Alright, so you have a Usenet provider (like Giganews) and a means of searching for files (indexing sites like Newzbin and nzbMatrix). Now you just need a means of actually downloading something. Following the same logic as BitTorrent you will need a download client, and there are quite a few of them availible on the net. I’m only going to mention one, and go through how you install it, because I consider it to be the best one.
I’m talking about SABnzbd. It is free, incredibly easy to use and works everywhere. Being open-source, you can install it on Mac OSX, Windows and Linux, it is integrated with Newzbin and nzbMatrix and you can even run it on your NAS (eliminating the need for a server altogether). But what is it, really? SABnzbd makes Usenet as simple and streamlined as possible by automating pretty much everything. All you have to do is add an .nzb file. SABnzbd takes over from there, where it will be automatically downloaded, verified, repaired, extracted and filed away with zero human interaction. Cool!
Let’s just pause here for a second and go over the term nzb and what that actually is, because you will hear alot about it from here on. In short it is just a file, much like the .torrent BitTorrent-file you might already be familiar with. Where the .torrent contains tracker information regarding from where to download the .nzb in turn contains file information and where to download the different parts of the file. In other words, same same but different. Remember that I mentioned earlier a binary file on Usenet is divided up into smaller parts (usually 20MB .rar files), well the .nzb will point to each and every one of those so the download client will know where to get them from (it will also include pointers to any repair-parts if the file gets damaged or broken). Further, any indexing site for Usenet will be able to quickly parse and search through the small nzb-files for file information (the people over at Newzbin were the ones that came up with the nzb concept in the first place).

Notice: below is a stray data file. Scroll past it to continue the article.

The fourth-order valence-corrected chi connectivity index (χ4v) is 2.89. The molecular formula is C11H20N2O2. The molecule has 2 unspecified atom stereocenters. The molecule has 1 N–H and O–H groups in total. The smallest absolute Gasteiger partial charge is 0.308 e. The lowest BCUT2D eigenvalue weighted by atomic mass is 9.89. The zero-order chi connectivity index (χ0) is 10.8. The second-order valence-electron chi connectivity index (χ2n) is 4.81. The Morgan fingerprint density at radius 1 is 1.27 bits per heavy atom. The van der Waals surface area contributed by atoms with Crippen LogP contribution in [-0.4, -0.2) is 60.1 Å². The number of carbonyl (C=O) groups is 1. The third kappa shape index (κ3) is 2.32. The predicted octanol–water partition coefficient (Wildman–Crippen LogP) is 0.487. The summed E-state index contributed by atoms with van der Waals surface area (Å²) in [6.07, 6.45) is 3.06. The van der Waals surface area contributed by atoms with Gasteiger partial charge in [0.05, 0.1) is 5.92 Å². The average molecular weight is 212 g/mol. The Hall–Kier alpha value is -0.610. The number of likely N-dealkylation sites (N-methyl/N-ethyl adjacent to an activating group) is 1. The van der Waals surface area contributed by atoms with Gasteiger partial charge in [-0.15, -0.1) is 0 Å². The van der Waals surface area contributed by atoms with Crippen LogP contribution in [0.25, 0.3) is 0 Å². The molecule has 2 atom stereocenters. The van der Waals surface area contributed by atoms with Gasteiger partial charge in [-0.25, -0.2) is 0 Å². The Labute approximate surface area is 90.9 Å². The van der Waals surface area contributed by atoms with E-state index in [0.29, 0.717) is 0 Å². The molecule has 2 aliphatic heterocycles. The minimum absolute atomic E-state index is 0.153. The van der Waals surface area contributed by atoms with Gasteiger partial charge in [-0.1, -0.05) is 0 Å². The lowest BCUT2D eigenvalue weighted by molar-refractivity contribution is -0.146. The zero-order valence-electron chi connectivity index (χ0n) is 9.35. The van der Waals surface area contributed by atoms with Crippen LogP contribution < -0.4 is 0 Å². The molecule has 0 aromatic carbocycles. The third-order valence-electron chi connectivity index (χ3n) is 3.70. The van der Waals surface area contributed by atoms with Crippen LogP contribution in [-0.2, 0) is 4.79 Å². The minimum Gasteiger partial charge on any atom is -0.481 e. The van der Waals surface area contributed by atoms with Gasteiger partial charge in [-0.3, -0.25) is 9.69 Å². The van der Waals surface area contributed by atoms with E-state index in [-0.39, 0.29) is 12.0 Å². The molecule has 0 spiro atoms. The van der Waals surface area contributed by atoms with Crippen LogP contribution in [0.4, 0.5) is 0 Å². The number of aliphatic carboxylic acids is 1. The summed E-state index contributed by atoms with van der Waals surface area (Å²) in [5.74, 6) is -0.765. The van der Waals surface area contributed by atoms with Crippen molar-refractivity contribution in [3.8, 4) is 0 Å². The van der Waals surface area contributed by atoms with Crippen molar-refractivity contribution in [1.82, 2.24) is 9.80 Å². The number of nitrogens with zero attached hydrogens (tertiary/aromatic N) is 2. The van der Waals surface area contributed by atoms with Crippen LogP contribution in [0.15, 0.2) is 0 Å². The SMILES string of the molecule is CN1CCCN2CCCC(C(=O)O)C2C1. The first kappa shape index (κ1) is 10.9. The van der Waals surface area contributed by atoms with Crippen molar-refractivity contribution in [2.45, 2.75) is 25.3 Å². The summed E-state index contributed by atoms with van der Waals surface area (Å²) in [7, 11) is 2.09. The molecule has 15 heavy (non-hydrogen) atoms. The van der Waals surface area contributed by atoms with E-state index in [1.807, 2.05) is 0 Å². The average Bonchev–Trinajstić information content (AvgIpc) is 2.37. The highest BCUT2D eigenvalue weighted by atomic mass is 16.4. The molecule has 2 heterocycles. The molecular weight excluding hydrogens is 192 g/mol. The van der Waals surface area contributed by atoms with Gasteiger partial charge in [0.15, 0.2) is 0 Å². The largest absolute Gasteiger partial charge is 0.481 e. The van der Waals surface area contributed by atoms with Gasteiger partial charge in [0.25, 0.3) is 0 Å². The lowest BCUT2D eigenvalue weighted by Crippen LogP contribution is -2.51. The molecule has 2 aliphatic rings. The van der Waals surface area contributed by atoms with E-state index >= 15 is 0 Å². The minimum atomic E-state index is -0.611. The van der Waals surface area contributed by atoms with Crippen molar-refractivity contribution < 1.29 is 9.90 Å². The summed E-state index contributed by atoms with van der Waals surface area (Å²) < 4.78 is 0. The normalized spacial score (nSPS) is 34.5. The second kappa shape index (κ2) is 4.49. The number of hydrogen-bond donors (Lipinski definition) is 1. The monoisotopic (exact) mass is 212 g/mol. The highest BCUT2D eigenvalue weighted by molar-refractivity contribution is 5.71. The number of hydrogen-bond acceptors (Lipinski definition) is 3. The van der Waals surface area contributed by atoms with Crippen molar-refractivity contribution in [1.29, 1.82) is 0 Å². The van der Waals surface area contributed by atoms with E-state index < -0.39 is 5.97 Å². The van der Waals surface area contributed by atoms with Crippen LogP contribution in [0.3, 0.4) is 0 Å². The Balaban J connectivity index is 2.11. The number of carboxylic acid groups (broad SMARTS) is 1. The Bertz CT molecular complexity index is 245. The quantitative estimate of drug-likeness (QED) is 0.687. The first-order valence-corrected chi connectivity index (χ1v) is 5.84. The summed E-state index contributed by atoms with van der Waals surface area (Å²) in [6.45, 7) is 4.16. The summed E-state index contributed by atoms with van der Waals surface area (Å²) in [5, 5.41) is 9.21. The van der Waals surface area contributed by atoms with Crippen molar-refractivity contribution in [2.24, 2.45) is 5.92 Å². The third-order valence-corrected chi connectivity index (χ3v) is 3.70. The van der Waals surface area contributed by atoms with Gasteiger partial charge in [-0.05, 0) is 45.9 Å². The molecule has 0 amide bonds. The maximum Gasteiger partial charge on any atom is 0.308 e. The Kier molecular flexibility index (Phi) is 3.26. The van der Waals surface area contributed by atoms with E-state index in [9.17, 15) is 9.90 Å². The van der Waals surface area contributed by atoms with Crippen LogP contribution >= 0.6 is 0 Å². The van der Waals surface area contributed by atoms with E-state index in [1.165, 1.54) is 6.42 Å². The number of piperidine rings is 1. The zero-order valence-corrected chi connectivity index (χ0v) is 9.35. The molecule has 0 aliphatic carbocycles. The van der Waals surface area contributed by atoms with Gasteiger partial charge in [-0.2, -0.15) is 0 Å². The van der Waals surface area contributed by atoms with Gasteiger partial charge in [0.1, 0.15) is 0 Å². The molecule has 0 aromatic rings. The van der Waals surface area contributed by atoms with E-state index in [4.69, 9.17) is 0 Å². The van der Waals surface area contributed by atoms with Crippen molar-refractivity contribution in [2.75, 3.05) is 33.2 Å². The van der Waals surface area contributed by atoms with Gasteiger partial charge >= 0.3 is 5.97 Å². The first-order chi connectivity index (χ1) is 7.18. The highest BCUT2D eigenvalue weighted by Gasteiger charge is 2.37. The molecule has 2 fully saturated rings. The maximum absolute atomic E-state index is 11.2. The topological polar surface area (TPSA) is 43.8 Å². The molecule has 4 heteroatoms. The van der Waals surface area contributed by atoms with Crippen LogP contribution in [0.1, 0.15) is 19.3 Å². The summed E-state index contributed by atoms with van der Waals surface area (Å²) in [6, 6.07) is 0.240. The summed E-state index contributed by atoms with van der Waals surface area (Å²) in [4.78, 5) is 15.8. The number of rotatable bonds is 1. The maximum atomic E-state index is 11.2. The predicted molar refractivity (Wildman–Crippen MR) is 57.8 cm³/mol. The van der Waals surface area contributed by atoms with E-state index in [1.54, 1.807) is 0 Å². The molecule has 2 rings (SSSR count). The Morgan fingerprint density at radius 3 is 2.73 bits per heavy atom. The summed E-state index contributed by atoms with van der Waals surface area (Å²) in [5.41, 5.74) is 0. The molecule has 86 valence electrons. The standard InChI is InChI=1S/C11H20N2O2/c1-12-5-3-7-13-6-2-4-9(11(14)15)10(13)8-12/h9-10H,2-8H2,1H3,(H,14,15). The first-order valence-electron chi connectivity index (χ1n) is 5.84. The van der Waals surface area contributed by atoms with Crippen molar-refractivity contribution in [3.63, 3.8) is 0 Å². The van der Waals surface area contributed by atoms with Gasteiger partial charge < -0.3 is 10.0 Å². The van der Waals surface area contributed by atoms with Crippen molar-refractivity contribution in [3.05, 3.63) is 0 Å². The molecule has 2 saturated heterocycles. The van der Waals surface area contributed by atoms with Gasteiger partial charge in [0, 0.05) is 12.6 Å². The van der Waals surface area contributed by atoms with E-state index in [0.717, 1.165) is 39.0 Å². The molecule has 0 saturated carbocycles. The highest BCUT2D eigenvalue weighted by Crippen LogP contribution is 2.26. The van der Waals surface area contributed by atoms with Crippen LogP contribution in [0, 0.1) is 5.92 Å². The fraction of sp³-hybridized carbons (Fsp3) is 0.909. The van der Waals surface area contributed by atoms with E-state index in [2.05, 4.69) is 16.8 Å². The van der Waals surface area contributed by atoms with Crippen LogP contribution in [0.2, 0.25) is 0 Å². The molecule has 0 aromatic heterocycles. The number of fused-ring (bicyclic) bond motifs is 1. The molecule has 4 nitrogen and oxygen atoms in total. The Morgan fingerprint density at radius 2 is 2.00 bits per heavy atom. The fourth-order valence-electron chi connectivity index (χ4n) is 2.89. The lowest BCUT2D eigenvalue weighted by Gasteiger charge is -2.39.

So, let’s get started then shall we? You can download SABnzbd here.
I suggest you start by installing SABnzbd on your computer (laptop, home computer, etc) and familarize yourself with the client. In a later post I’ll go over how you actually install it on your ReadyNAS, because this is somewhat too much for the scope of this post (in fact it requires some serious nerding). But first things first.
SABnzbd comes with an excellent online manual and resource, so you don’t need me re-typing all that here. The quick setup guide is easy to follow and with a minimal amount of work you’ll be up and running in minutes. For things to go smoothly, before you begin you need two things:
1. a Usenet account (Giganews)
2. Newbin and/or nzbMatrix account